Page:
Potential Evaporation and Soil Moisture in General Circulation Models

P. C. D. Milly U.S. Geological Survey, Geophysical Fluid Dynamics Laboratory/N0AA. Princeton, New Jersey

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Abstract

The parameterization of continental evaporation in many atmospheric general circulation models (GCMS) used for simulation of climate is demonstrably inconsistent with the empirical work upon which the parameterization is based. In the turbulent transfer relation for potential evaporation, the climate models employ the modeled actual temperature to evaluate the saturated surface humidity, whereas the consistent temperature is the one reflecting cooling by the hypothetical potential evaporation. A simple theoretical analysis and some direct computations, all ignoring atmospheric feedbacks, indicate that whenever the soil moisture is limited, GCM-based climate models produce rates of potential evaporation that exceed, by a factor of two or more, the rates that would be yielded by use of the consistent temperature. Further approximate analyses and supporting numerical simulations indicate that the expected value of dry-season soil moisture has a short memory relative to the annual cycle and that dry-season evaporation is therefore nearly equal to dry-season precipitation. When potential evaporation is overestimated, it follows that the soil moisture is artificially reduced by a similar factor, and actual evaporation may or may not be overestimated, depending on other details of the hydrologic parameterization. These arguments, advanced on theoretical grounds, explain the substantial, systematic differences between GCM-generated and observation-based estimates of potential evaporation rates and call into question the direct use of currently available GCM-generated values of potential evaporation in the assessment of the effects of climatic change on continental hydrology and water resources. They also provide a partial explanation of the excessively low values of summer soil moisture in GCMs and raise questions concerning the results of studies of soil-moisture changes induced by an increase of greenhouse gases. Nevertheless, an approximate analytical result suggests that the basic dependence of changes in soil moisture on changes in the atmospheric state was qualitatively preserved in those studies.

Abstract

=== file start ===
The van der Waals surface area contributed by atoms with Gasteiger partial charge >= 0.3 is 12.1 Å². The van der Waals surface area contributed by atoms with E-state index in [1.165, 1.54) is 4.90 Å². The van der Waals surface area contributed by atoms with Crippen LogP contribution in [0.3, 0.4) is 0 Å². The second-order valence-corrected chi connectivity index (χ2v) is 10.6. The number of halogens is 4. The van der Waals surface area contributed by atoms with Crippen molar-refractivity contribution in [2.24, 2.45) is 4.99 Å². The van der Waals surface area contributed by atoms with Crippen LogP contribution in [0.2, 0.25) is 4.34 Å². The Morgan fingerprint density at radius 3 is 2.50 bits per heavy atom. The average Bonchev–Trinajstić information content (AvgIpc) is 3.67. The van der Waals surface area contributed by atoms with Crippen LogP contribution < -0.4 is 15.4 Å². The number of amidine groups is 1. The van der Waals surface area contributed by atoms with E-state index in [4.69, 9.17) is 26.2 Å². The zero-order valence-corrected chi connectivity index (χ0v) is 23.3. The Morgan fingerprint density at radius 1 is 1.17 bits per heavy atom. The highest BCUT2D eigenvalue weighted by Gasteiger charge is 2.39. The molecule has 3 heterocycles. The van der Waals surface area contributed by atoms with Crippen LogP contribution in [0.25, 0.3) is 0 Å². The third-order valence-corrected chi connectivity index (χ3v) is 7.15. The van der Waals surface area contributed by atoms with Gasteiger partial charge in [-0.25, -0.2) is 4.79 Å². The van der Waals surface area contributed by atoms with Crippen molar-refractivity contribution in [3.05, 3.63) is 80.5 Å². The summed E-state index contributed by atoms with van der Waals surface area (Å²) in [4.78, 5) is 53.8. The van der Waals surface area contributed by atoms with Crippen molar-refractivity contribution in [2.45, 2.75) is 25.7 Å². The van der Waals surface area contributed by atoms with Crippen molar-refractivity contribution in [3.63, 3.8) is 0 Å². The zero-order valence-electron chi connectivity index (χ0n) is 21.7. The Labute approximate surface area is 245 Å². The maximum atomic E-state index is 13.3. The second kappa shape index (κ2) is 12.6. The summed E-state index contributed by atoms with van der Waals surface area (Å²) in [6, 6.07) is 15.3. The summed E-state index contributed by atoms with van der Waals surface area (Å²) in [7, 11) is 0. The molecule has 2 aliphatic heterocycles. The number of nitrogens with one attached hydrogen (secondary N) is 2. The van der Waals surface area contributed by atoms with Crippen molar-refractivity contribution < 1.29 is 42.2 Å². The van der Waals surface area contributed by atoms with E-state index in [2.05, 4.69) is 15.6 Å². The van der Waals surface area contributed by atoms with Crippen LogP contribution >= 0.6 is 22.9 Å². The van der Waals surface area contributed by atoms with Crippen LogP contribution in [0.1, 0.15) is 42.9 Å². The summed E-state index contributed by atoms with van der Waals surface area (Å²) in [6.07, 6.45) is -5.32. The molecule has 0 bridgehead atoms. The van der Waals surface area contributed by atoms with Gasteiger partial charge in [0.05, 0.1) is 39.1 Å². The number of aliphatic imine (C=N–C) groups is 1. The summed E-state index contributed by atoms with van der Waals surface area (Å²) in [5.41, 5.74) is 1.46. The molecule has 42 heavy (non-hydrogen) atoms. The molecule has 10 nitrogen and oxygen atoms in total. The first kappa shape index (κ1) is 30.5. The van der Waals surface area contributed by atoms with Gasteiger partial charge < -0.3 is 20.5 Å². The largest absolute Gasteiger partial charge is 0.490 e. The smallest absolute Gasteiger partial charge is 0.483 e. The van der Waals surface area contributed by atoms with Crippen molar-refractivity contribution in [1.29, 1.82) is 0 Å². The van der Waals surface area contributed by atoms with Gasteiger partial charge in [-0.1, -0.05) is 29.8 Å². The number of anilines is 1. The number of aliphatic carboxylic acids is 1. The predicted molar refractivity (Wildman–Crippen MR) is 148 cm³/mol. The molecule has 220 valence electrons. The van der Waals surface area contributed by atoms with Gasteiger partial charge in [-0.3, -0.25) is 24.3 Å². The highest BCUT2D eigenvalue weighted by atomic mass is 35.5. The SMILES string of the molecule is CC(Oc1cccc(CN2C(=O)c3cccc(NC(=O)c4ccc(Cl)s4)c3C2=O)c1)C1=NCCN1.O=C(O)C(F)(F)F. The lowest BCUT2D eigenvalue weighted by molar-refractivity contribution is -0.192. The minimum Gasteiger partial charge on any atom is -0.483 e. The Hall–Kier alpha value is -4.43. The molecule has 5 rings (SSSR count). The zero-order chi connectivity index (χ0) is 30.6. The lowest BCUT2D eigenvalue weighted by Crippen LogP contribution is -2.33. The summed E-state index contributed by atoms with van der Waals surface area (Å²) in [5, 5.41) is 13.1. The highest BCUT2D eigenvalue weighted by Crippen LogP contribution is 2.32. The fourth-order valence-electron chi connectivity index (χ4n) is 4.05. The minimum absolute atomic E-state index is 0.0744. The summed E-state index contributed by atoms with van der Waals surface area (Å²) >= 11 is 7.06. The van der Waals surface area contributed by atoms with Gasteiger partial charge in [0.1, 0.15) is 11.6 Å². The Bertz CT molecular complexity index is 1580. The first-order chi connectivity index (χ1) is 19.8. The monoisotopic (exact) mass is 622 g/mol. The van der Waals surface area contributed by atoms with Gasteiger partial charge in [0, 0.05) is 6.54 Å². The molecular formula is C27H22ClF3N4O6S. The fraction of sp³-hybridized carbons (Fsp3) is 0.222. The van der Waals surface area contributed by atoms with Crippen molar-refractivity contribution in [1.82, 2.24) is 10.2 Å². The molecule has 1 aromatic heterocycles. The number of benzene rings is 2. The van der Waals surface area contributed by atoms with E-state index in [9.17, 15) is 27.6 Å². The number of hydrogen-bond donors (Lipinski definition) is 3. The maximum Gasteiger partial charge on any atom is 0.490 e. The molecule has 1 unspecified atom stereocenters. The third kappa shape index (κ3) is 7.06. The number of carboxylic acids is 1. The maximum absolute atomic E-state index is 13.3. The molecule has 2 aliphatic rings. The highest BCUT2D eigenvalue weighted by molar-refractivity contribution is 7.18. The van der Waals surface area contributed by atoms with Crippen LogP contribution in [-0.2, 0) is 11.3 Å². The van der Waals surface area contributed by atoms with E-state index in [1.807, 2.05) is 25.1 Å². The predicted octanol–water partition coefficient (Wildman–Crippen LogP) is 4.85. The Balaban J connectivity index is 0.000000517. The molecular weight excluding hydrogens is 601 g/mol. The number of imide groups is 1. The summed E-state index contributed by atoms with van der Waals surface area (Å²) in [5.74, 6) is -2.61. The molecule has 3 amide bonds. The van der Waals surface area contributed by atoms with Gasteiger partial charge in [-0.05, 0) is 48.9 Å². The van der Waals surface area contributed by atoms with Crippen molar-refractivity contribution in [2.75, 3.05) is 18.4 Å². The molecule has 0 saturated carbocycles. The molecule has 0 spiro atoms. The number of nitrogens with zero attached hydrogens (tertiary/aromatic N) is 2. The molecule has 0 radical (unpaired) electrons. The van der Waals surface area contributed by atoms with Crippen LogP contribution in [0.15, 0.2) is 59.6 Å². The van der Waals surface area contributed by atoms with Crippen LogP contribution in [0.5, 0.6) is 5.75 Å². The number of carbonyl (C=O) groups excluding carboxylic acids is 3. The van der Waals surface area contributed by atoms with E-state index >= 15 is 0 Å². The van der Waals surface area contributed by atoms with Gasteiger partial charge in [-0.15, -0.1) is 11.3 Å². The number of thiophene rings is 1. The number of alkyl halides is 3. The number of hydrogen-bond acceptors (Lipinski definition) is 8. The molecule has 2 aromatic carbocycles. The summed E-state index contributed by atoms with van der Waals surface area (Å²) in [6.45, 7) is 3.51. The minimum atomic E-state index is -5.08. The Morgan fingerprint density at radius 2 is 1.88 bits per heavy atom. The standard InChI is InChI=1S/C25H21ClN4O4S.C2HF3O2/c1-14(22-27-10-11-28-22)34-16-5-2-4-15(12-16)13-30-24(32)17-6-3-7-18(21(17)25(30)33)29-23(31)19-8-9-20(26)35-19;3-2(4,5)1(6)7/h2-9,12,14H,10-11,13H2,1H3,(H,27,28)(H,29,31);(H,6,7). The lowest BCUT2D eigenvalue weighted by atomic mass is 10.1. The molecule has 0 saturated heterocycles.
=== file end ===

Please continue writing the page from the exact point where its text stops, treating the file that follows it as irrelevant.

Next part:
The parameterization of continental evaporation in many atmospheric general circulation models (GCMS) used for simulation of climate is demonstrably inconsistent with the empirical work upon which the parameterization is based. In the turbulent transfer relation for potential evaporation, the climate models employ the modeled actual temperature to evaluate the saturated surface humidity, whereas the consistent temperature is the one reflecting cooling by the hypothetical potential evaporation. A simple theoretical analysis and some direct computations, all ignoring atmospheric feedbacks, indicate that whenever the soil moisture is limited, GCM-based climate models produce rates of potential evaporation that exceed, by a factor of two or more, the rates that would be yielded by use of the consistent temperature. Further approximate analyses and supporting numerical simulations indicate that the expected value of dry-season soil moisture has a short memory relative to the annual cycle and that dry-season evaporation is therefore nearly equal to dry-season precipitation. When potential evaporation is overestimated, it follows that the soil moisture is artificially reduced by a similar factor, and actual evaporation may or may not be overestimated, depending on other details of the hydrologic parameterization. These arguments, advanced on theoretical grounds, explain the substantial, systematic differences between GCM-generated and observation-based estimates of potential evaporation rates and call into question the direct use of currently available GCM-generated values of potential evaporation in the assessment of the effects of climatic change on continental hydrology and water resources. They also provide a partial explanation of the excessively low values of summer soil moisture in GCMs and raise questions concerning the results of studies of soil-moisture changes induced by an increase of greenhouse gases. Nevertheless, an approximate analytical result suggests that the basic dependence of changes in soil moisture on changes in the atmospheric state was qualitatively preserved in those studies.

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